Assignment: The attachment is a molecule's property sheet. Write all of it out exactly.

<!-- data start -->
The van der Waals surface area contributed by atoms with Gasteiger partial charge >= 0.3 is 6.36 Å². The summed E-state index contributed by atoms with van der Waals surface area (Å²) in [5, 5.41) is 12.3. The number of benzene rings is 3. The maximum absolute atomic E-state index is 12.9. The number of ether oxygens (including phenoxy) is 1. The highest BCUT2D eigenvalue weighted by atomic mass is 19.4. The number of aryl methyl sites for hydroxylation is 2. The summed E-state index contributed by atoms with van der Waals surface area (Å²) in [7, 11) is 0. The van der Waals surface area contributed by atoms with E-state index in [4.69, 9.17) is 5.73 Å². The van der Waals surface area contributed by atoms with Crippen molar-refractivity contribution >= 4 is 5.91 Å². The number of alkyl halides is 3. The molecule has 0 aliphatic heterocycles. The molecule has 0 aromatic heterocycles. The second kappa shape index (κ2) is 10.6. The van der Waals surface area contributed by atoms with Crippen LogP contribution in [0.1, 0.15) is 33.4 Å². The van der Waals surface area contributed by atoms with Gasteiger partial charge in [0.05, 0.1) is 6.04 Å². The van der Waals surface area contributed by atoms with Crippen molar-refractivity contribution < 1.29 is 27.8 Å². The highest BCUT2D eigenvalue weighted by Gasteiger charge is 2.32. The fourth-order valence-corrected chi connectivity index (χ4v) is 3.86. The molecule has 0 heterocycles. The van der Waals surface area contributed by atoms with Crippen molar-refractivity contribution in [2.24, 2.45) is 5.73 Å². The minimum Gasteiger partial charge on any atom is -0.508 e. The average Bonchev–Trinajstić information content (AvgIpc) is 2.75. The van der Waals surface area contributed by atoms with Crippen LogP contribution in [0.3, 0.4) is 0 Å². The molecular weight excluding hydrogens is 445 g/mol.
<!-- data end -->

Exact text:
The van der Waals surface area contributed by atoms with Gasteiger partial charge >= 0.3 is 6.36 Å². The summed E-state index contributed by atoms with van der Waals surface area (Å²) in [5, 5.41) is 12.3. The number of benzene rings is 3. The maximum absolute atomic E-state index is 12.9. The number of ether oxygens (including phenoxy) is 1. The highest BCUT2D eigenvalue weighted by atomic mass is 19.4. The number of aryl methyl sites for hydroxylation is 2. The summed E-state index contributed by atoms with van der Waals surface area (Å²) in [7, 11) is 0. The van der Waals surface area contributed by atoms with E-state index in [4.69, 9.17) is 5.73 Å². The van der Waals surface area contributed by atoms with Crippen molar-refractivity contribution >= 4 is 5.91 Å². The number of alkyl halides is 3. The molecule has 0 aliphatic heterocycles. The molecule has 0 aromatic heterocycles. The second kappa shape index (κ2) is 10.6. The van der Waals surface area contributed by atoms with Crippen LogP contribution in [0.1, 0.15) is 33.4 Å². The van der Waals surface area contributed by atoms with Gasteiger partial charge in [0.05, 0.1) is 6.04 Å². The van der Waals surface area contributed by atoms with Crippen molar-refractivity contribution < 1.29 is 27.8 Å². The highest BCUT2D eigenvalue weighted by Gasteiger charge is 2.32. The fourth-order valence-corrected chi connectivity index (χ4v) is 3.86. The molecule has 0 heterocycles. The van der Waals surface area contributed by atoms with Crippen molar-refractivity contribution in [2.24, 2.45) is 5.73 Å². The minimum Gasteiger partial charge on any atom is -0.508 e. The average Bonchev–Trinajstić information content (AvgIpc) is 2.75. The van der Waals surface area contributed by atoms with Crippen LogP contribution in [0.3, 0.4) is 0 Å². The molecular weight excluding hydrogens is 445 g/mol.